Virginia has been an advocate for the rights of farm workers for much of her life, beginning in 1976 with the National Farm Worker Ministry. NFWM engages faith based groups and individuals in support of farm workers across the country who are organizing for a better life. Virginia later served as Executive Director of NFWM for fifteen years, retiring from that position in 2013. She also worked for the United Farm Workers, organizing the public action component of several contract campaigns, and fought with them and others for just immigration reform. She was one of the founders and steering committee members of the Equitable Food Initiative, in which PAN participates. She values the diverse participation of workers, growers and retailers in the EFI towards common goals of improving working conditions, pesticide management and food safety, and was part of another successful multi-stakeholder approach in previous work on economic conversion in her hometown of St. Louis, MO. Virginia graduated from Webster University with a focus on Peace and Conflict Studies and studied in the Master of Divinity Program at Eden Seminary. She admits to being a pretty poor grower of her own food but is hoping she does better in helping develop a large pollinator garden in the community.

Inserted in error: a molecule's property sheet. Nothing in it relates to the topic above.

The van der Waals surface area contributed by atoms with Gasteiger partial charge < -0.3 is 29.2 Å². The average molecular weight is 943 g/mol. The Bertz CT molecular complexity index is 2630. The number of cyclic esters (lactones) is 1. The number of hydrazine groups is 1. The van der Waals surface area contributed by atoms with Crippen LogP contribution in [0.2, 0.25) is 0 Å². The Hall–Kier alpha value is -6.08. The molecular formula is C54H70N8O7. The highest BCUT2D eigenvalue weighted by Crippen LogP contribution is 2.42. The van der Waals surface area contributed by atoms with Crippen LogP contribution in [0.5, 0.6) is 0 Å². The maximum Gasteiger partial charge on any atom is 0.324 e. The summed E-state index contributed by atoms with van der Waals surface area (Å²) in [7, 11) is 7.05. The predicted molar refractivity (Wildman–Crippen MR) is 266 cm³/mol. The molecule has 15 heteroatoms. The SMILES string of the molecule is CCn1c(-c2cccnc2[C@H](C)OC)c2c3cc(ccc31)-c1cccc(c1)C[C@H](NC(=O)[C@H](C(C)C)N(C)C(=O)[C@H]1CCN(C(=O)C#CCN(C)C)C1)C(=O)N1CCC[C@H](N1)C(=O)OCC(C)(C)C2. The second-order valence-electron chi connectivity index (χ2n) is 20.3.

Associate Director of Sustainability, University of California